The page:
So far, Montanans’ sole experience with the new laws has come during municipal elections held last year. For some voters identified by the plaintiffs, that’s proven enough to feel the full weight of the changes. In declarations to the court, three Bozeman residents outlined similar stories about how House Bill 176, which ended Election Day registration, limited their ability to vote. All three believed they had registered to vote in Bozeman’s 2021 city election, only to find out after the new registration deadline — noon the day before Election Day — that wasn’t the case.

Malia Bertelsen, a Bozeman native, informed the court that she’d returned to Montana in May 2021 after graduating from college in Vermont. She was unaware, she said, that registering to vote in a mayoral election in Vermont meant her voter status in Montana had been canceled. She had also believed she could still register on Election Day to vote in Bozeman’s 2021 municipal election. When she arrived at the polls the afternoon before Election Day, she said, she was told she would be unable to cast a ballot.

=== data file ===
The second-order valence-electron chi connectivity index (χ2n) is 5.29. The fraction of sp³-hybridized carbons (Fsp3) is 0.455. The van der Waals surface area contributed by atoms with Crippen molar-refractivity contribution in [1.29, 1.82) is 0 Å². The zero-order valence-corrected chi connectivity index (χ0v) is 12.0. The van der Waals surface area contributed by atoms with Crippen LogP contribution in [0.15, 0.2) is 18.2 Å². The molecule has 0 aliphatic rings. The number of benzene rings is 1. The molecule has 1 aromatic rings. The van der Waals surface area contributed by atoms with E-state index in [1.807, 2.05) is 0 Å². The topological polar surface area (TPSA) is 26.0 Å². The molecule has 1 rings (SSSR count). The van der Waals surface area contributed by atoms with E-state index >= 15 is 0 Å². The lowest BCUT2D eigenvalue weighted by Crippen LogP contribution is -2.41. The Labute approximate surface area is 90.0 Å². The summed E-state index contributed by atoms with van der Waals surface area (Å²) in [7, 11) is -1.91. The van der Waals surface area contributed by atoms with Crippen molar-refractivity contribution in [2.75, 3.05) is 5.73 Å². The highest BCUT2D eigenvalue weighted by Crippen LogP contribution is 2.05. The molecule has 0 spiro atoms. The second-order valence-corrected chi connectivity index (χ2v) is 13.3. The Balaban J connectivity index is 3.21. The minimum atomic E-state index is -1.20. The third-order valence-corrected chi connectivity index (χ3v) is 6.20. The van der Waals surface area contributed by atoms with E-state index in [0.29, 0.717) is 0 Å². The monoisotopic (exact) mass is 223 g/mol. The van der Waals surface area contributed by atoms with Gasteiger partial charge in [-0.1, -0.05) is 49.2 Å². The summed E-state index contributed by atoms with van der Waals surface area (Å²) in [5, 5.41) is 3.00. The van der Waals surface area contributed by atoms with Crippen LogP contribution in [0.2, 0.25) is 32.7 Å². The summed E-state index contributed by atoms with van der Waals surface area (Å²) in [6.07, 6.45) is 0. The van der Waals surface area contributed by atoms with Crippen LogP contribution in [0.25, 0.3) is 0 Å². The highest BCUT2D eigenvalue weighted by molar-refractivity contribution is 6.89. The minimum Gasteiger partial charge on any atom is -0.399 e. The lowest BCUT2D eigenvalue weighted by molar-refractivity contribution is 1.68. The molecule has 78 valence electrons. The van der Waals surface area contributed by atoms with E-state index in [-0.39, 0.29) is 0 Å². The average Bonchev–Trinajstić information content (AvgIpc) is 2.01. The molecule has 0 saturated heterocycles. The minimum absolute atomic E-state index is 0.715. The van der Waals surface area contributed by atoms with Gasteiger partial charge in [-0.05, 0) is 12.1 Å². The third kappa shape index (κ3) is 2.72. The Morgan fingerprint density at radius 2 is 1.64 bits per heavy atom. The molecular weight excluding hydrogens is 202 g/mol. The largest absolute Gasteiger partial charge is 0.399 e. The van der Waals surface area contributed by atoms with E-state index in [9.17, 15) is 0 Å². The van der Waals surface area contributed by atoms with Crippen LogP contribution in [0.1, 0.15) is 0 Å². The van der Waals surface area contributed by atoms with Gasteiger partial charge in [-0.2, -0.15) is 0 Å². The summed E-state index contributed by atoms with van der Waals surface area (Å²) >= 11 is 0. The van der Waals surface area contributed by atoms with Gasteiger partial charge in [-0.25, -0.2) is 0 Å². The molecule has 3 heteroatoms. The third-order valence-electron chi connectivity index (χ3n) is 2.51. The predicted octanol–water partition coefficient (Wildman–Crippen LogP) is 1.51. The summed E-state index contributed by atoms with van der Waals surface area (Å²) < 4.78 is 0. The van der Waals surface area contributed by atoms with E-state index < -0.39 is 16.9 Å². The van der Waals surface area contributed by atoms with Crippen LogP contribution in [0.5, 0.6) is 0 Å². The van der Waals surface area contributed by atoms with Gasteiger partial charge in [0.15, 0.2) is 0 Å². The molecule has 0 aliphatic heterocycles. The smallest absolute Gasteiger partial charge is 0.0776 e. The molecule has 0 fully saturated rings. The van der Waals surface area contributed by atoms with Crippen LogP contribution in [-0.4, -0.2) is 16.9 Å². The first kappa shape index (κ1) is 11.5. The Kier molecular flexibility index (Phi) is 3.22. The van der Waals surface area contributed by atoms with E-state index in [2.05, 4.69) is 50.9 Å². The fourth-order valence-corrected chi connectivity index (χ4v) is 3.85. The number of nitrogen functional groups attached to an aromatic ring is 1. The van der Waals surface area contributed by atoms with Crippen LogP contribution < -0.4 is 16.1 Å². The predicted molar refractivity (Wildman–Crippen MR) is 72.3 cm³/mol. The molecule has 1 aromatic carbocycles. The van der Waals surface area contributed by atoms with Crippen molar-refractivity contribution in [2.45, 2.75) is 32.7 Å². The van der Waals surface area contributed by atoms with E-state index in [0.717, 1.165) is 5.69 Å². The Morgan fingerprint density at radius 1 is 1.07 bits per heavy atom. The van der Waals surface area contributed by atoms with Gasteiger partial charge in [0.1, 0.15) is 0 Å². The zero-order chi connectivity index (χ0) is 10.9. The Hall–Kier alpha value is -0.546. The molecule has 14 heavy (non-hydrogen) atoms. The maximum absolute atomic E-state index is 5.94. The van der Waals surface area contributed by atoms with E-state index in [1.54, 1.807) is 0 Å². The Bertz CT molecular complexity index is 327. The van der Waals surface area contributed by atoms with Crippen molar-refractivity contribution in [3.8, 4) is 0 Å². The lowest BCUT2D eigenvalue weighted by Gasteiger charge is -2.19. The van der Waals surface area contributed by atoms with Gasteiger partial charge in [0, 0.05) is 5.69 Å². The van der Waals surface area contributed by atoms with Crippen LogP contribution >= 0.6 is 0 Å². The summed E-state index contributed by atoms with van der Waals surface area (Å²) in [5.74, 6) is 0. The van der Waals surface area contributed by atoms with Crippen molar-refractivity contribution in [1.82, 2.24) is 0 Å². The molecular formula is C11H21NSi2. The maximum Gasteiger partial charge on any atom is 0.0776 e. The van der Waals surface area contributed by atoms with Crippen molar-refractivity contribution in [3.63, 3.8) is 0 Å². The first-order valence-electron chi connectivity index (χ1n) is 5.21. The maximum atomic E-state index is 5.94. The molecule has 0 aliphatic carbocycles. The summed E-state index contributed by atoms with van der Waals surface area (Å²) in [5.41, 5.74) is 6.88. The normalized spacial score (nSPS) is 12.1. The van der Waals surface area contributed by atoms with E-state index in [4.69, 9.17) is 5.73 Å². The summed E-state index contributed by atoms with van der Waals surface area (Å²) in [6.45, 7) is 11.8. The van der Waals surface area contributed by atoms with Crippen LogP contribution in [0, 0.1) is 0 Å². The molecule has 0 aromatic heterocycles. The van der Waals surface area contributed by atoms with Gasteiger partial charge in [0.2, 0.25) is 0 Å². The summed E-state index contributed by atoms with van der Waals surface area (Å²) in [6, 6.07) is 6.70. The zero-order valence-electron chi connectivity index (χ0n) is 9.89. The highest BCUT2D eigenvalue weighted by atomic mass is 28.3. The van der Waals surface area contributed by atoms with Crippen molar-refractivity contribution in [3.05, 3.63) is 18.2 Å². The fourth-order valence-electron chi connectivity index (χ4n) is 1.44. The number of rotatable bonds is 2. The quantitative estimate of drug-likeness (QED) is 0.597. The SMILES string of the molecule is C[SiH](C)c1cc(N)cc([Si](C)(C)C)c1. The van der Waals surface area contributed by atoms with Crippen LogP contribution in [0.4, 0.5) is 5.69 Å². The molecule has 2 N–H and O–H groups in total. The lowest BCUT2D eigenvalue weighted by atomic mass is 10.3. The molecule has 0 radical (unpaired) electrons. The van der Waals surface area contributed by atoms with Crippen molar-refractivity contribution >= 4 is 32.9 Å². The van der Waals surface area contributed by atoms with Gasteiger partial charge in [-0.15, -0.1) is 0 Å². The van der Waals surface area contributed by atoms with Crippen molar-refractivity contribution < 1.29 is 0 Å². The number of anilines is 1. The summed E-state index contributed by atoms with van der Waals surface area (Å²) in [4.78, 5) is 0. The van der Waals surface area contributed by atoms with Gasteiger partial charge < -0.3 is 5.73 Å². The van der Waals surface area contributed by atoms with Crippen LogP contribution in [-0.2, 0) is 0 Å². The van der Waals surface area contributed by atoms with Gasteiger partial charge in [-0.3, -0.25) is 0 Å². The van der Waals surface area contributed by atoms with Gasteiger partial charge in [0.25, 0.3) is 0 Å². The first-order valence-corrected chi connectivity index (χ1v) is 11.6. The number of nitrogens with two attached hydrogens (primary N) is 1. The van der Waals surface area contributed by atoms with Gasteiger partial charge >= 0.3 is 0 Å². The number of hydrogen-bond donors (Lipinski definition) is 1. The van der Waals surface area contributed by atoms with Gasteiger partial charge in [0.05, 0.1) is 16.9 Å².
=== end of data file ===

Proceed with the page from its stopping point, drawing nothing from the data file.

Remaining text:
“I was excited to vote in 2021,” Bertelsen said. “I believe that local-level offices are an important part of our democracy, and I wanted to make my mark on Bozeman. What’s more, I was particularly invested in one city commissioner race and wanted to support a candidate that had been part of a task force to promote women’s rights in the city. I was very sorry to learn I would not have that opportunity.” 

Gavin Zaluski’s declaration indicates that he too was taken off-guard at the polls. A Montana State University student from Ravalli County, he said he believed he’d successfully updated his residency by filling out a registration form on campus. However, he discovered at 4 p.m. the day before the 2021 election that he was still registered at a previous address in Missoula.

“I was not able to return to Missoula to vote before the close of the polls on election day,” Zaluski said. “The trip would have taken me more than three hours each way, and I had an exam on Tuesday, November 2.”